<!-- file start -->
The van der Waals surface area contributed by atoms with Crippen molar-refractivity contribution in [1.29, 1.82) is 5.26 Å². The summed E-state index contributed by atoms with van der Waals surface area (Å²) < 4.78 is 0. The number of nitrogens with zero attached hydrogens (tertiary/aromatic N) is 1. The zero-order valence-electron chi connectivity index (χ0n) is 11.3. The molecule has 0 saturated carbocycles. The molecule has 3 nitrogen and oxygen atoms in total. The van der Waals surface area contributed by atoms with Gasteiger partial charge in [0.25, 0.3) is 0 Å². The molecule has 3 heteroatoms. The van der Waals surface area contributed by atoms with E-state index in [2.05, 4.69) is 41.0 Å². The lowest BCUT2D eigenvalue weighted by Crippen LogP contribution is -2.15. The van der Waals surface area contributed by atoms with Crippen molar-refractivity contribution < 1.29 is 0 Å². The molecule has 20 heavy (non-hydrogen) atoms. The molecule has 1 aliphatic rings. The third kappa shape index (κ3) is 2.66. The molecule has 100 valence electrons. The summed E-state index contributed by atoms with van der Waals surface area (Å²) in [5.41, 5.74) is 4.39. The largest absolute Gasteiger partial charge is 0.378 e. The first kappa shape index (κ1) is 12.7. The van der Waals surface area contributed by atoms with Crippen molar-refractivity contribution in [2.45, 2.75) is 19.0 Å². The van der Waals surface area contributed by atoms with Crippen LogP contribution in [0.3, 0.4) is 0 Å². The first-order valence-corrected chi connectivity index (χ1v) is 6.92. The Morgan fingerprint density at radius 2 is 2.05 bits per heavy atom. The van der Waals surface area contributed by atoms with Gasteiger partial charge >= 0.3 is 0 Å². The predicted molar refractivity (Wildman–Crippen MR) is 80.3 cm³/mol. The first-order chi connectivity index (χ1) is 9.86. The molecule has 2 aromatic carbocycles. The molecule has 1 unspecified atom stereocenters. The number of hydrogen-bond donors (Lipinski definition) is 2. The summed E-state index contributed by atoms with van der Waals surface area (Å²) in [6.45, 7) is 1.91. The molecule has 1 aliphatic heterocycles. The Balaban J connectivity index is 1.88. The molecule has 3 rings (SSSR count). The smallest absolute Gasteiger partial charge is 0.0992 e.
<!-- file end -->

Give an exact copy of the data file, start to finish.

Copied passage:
The van der Waals surface area contributed by atoms with Crippen molar-refractivity contribution in [1.29, 1.82) is 5.26 Å². The summed E-state index contributed by atoms with van der Waals surface area (Å²) < 4.78 is 0. The number of nitrogens with zero attached hydrogens (tertiary/aromatic N) is 1. The zero-order valence-electron chi connectivity index (χ0n) is 11.3. The molecule has 0 saturated carbocycles. The molecule has 3 nitrogen and oxygen atoms in total. The van der Waals surface area contributed by atoms with Gasteiger partial charge in [0.25, 0.3) is 0 Å². The molecule has 3 heteroatoms. The van der Waals surface area contributed by atoms with E-state index in [2.05, 4.69) is 41.0 Å². The lowest BCUT2D eigenvalue weighted by Crippen LogP contribution is -2.15. The van der Waals surface area contributed by atoms with Crippen molar-refractivity contribution < 1.29 is 0 Å². The molecule has 20 heavy (non-hydrogen) atoms. The molecule has 1 aliphatic rings. The third kappa shape index (κ3) is 2.66. The molecule has 100 valence electrons. The summed E-state index contributed by atoms with van der Waals surface area (Å²) in [5.41, 5.74) is 4.39. The largest absolute Gasteiger partial charge is 0.378 e. The first kappa shape index (κ1) is 12.7. The van der Waals surface area contributed by atoms with Crippen molar-refractivity contribution in [2.45, 2.75) is 19.0 Å². The van der Waals surface area contributed by atoms with Crippen LogP contribution in [0.3, 0.4) is 0 Å². The first-order valence-corrected chi connectivity index (χ1v) is 6.92. The Morgan fingerprint density at radius 2 is 2.05 bits per heavy atom. The van der Waals surface area contributed by atoms with Gasteiger partial charge >= 0.3 is 0 Å². The predicted molar refractivity (Wildman–Crippen MR) is 80.3 cm³/mol. The first-order chi connectivity index (χ1) is 9.86. The molecule has 2 aromatic carbocycles. The molecule has 1 unspecified atom stereocenters. The number of hydrogen-bond donors (Lipinski definition) is 2. The summed E-state index contributed by atoms with van der Waals surface area (Å²) in [6.45, 7) is 1.91. The molecule has 1 aliphatic heterocycles. The Balaban J connectivity index is 1.88. The molecule has 3 rings (SSSR count). The smallest absolute Gasteiger partial charge is 0.0992 e.